Understanding your chihuahua’s season
We all know chihuahuas make the best pets, they are fiercely loyal, loving, happy and downright wonderful. While we know our chihuahuas inside out, when it comes to your chihuahua’s season or is ‘on heat.’ things can change. Understanding your chihuahua’s season can be a minefield, but here are some pointers to keep in mind.
Like female humans, female dogs react to the hormones released during this time, and it can affect your chihuahua in many ways.
Be aware of changes
Whatever your chihuahua’s normal temperament, this can dramatically change when she is in season. While some owners don’t see any changes, mood swings happen. No two dogs are the same, so it’s impossible to know how your chi will handle the situation but expect to see differences from their normal behaviour.
No better than she should be!
Be prepared for you angel chihuahua to behave like a trollop, she is hardwired to mate so attracting the attention of male dogs is her primary goal. There are two ‘complete’ pugs in our street and Minnie spends a lot of time peeing by their house leaving them messages.
She will know a complete dog when she smells one and will be very flirty, she may bend her tail out of the way as a signal to the dog she is ready and happy to be mated.
How her cycle works.
Getting ready for mating, but not fertile yet. You will start to see the changes in her vulva. Last about 9 days but this can vary. But she will not allow a dog to mate her.
Oestrus is next, also lasting around 9 days. Now she can get pregnant and bleeding will be more visible. She will be flirty and more likely to run off to find a mate.
This third stage is the period following mating, it commonly lasts 63 days if your Chihuahua becomes pregnant and 60 to 90 days if not. If she is not pregnant this is where the risk of Pyometra, basically a womb infection, comes in because of the long exposure to progesterone hormone. Be extra vigilant to any discharge from her vulva, swollen abdomen and general signs of being unwell. If you suspect Pyometra take her to the vets. She may need antibiotics or in extreme cases surgery.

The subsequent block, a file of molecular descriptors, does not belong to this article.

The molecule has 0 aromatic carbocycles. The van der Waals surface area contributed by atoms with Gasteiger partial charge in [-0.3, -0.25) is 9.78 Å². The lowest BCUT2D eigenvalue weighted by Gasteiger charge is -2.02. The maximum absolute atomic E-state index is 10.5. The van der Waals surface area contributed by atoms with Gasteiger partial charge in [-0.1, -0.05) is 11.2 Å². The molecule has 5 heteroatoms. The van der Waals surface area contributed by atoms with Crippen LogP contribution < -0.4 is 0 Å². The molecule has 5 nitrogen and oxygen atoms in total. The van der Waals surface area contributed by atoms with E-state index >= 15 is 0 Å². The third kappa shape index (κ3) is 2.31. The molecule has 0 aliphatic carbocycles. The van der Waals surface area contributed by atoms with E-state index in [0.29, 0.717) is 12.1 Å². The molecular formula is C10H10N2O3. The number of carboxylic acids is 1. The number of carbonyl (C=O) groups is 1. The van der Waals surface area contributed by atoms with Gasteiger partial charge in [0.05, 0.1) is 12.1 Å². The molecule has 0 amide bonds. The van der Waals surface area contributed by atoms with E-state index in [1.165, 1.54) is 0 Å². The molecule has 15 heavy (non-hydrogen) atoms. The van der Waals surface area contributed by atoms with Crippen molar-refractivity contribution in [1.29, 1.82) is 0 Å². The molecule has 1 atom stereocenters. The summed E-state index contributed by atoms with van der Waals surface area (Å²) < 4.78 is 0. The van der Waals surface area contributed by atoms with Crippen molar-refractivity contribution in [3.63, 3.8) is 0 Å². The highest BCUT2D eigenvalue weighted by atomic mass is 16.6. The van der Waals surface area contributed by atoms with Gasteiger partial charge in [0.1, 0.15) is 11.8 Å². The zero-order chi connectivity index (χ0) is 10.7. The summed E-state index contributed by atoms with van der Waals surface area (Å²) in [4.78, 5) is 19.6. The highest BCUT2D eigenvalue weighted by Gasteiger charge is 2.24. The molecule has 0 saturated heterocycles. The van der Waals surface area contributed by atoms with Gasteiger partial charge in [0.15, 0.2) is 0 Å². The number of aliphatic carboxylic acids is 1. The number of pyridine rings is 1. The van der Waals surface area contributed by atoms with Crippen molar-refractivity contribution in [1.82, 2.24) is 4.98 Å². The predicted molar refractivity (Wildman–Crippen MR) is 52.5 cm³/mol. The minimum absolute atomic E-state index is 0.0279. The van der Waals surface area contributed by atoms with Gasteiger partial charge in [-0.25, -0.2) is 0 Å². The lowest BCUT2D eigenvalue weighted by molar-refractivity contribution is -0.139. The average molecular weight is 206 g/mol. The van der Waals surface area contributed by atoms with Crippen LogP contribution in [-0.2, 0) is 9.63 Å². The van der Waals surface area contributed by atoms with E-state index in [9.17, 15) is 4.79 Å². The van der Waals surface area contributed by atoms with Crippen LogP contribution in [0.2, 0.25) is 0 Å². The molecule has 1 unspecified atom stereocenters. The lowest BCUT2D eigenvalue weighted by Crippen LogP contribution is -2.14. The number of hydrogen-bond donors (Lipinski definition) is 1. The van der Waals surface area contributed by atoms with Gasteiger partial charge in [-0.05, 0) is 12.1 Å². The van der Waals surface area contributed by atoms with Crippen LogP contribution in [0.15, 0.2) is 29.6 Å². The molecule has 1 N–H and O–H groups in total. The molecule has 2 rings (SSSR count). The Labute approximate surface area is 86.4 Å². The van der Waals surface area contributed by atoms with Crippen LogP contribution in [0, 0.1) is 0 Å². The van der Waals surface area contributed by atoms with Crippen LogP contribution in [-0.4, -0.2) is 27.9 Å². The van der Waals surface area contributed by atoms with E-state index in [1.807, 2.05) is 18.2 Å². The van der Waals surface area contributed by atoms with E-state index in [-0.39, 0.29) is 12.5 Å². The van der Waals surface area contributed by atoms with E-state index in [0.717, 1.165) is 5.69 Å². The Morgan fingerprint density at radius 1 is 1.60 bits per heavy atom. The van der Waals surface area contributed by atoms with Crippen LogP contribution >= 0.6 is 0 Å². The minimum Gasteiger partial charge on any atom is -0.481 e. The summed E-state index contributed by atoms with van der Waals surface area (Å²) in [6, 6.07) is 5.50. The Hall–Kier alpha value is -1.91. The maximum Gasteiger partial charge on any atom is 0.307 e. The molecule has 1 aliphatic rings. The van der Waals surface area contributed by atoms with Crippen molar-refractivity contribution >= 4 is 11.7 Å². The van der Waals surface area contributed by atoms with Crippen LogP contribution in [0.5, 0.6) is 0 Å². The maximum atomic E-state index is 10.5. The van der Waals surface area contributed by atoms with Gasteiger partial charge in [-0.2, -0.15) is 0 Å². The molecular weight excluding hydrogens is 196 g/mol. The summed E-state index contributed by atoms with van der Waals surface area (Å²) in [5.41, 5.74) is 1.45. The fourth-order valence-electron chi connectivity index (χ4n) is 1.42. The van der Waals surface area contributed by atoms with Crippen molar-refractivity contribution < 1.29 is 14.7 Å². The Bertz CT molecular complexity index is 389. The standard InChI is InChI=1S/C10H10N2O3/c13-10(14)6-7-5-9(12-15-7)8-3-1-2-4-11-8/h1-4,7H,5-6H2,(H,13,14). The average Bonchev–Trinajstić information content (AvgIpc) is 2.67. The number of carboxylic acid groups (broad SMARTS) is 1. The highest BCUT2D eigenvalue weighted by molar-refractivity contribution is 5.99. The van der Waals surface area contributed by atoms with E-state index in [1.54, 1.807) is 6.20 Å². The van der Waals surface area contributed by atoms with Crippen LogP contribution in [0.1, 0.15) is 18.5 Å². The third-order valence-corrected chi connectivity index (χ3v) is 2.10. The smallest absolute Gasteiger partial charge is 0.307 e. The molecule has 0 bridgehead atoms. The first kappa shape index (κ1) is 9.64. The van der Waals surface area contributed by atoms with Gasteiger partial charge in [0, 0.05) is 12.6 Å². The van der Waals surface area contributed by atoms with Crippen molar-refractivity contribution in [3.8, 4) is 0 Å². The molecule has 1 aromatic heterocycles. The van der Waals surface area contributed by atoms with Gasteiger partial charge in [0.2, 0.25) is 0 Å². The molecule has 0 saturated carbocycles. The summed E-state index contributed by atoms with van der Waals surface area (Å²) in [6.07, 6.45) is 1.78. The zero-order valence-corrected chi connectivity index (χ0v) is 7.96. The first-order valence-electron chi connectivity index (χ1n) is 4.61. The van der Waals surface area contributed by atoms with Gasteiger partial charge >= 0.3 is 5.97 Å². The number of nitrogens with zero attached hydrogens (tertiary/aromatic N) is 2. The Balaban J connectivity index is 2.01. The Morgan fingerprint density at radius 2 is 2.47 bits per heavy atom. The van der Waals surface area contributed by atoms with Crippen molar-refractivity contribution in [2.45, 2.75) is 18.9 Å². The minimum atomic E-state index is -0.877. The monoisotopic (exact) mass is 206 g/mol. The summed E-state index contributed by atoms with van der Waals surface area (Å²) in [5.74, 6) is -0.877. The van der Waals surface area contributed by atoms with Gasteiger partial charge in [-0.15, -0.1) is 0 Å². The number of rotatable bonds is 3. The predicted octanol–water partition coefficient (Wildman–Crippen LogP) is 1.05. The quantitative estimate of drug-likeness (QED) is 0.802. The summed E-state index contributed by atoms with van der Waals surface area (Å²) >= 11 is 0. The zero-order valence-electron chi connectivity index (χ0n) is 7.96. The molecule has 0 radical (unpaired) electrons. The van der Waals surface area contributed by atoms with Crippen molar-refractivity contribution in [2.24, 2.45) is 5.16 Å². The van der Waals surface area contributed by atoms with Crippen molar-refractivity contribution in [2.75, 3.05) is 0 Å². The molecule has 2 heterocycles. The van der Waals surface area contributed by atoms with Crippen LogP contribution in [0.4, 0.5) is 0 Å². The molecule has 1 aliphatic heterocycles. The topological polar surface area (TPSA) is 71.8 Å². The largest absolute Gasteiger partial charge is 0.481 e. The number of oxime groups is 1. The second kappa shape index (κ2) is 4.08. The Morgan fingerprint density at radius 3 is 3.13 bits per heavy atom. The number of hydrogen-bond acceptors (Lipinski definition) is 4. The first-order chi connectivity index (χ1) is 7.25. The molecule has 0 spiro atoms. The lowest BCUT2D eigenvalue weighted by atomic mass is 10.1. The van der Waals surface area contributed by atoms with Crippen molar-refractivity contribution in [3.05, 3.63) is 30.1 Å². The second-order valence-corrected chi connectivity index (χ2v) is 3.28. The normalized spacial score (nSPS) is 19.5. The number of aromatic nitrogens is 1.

This is the last stage and lasts about 90 days, and is the recovery stage before the process start again. If you were having her spayed this would be the time to do it.
If your dog has never had a season before it can be alarming when you see how much her girly-bits swell up and protrude. Because of this it might be best to avoid taking her to the groomers, it’s unpleasant for the groomer, will drive all the male dogs nuts and you could aggravate a sensitive area with chemicals.
She needs the doggy equivalent of Bridget Jones and ice cream.
It is common for chihuahua in season to become quiet, subdued, lethargic and lifeless. Alternatively, you may see your pup becoming more anxious, tense, hyperactive and jumpier. Minnie has been very barky. Constantly barking into the garden. The best way to look after your chi is to give them a safe and quiet haven where they can retreat.
It is important to give your chihuahua space during this time so that they can handle their mood by themselves. Create a big bed full of soft comforts where they can get away from people and busy environments, let them sleep all day or whatever they need to do. Peace and quiet is a great thing and can really show your chi you care.
Some chis will bleed a lot when they are in season, with some you may just notice minor spotting. To protect your home, it may be wise to restrict the rooms your chi can visit and remember to have dog-friendly floor cleaner on hand at all times. Although Minnie kept herself very clean she did bleed at night so you might need to rethink sleeping on the bed unless she will wear a nappy.
Toilet training out the window!
During the season, it may seem like your pooch has completely forgotten all her toilet training. This is fairly common, and accidents do happen. Be prepared for mishaps and don’t be alarmed for unusual toilet problems. In fact, diarrhea is fairly common in dogs in season, prepare your home and make sure that you keep an eye out for accidents, so they don’t ruin your furnishings.
If your chihuahua seems well enough for walking, there is no reason to shut them indoors for the whole three weeks. It is wise to take your pup out at very quiet times or quiet places so you little chi does not get ambushed by excited male dogs. I walk ours everyday, at the times Minnie is in season I keep her on the lead if their are other dogs about.
You want to protect your chihuahua and it is important to show consideration for other dogs, it is only natural that complete dogs will be interested, that’s the whole point, so you can’t blame other owners if their dogs get excited. So make sure you only take her out in public when it is safe to do so.
Female chihuahuas need extra special attention when they come into season, but unfortunately, there is no way to tell when the heat cycle will start or how your dog will react. The best thing to do is give comfort and security while offering space if they become cranky and irritable.
Most importantly, it is absolutely your responsibility to prevent unwanted pregnancies by keeping her away from any males that may be sniffing her out nearby.